This is quite correct. You don't have to be working for a public police department to be a police officer. All you need is to be deputized, which usually involves passing some sort of exam and then getting a letter signed by some controlling police agency (usually state or municipal). There are many examples. As the parent pointed out, campus police at most universities work this way. Some high schools also have police officers on salary, and some private business which accommodate a large public population (eg. shopping malls, etc.) may employ deputized police officers for security. They have largely the same arrest powers that ordinary police officers do, so for example you could be charged with resisting arrest if you try to run away from them when they stop you, etc. It is a big mistake to assume that you don't have to do what they tell you just because they are working for a private company rather than the city or state.

Comment: Re:In other news (Score 1) 358

by BitterOak (#47310921) Attached to: Florida Man Faces $48k Fine For Jamming Drivers' Cellphones

By jamming their phones, drivers are more likely to look down at their phones wondering why the hell their calls isn't going through, making them MORE likely to cause an accident.

An accident which wouldn't have occurred if the driver weren't using the cell phone while driving in the first place! Don't try to shift the blame here. This guy is just trying to make the roads safer; he got no personal or financial benefit by operating this jammer. His motives were good, even if his methods were a bit extreme.

Comment: Re:And? (Score 1) 251

This is called suborning perjury and is a crime.

It's only a crime if you're suborning a specific instance of perjury. If I write a book saying that people should lie on the witness stand all the time, that isn't a crime. In fact there have been books written on how to be a hit man (The Death Dealers Manual). It isn't a crime to publish such a book since it doesn't advocate a specific instance of murder, but just instructs how to do it in general.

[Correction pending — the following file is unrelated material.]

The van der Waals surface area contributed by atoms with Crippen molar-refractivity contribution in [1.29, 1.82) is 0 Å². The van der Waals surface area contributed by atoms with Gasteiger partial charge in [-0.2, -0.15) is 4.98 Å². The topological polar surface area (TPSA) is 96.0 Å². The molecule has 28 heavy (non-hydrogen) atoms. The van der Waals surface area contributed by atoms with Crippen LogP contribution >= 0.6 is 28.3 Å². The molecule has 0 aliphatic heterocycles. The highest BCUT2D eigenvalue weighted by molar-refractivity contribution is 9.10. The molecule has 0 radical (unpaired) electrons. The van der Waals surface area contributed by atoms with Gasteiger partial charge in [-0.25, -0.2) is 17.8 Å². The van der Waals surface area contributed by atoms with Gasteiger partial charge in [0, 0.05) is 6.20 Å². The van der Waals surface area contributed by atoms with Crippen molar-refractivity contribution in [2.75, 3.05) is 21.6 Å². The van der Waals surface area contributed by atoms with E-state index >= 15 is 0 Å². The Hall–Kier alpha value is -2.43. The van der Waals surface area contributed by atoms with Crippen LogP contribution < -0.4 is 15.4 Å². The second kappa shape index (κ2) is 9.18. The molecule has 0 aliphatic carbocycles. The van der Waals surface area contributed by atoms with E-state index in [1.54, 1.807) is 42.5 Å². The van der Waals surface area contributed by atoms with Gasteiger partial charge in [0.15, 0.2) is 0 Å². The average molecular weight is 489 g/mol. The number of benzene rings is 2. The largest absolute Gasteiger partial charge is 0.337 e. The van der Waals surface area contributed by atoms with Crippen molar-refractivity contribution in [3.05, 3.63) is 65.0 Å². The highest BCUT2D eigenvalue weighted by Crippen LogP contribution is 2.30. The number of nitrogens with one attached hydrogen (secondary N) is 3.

Comment: Re:And? (Score 1, Interesting) 251

It won't stop until the DoJ actually starts handing out serious penalties instead of a slap on the wrist for this sort of behavior. I'm talking jail time.

It's only illegal if they counseled the cops to do this in a specific case. If they just told the cops that's what they should do in general, then it isn't a crime.

Comment: Re:Overreach much? (Score 1) 216

by BitterOak (#47249273) Attached to: US Agency Aims To Regulate Map Aids In Vehicles

They want to have the authority to regulate apps that after release have been linked to "safety related issues" that have an intended purpose of being used primarily while driving on a road.

Ultimately though, they only have the authority to regulate what features are sold in cars as they leave the factory (this power derives from the Interstate Commerce Clause). It's up to state governments to set the rules of the road and penalize drivers for breaking those rules. As to whether or not the Constitution allows them the authority to regulate apps isn't so clear. If they are sold commercially in interstate commerce, then they might have such authority, but there might also be First Amendment issues as software has been classified by at least some courts as a form of protected speech. And I'm not sure how freeware would fit into all this. Personally, I think it would be best if the NHTSA stuck to offering guidelines and leave it up to the states to pass the actual laws.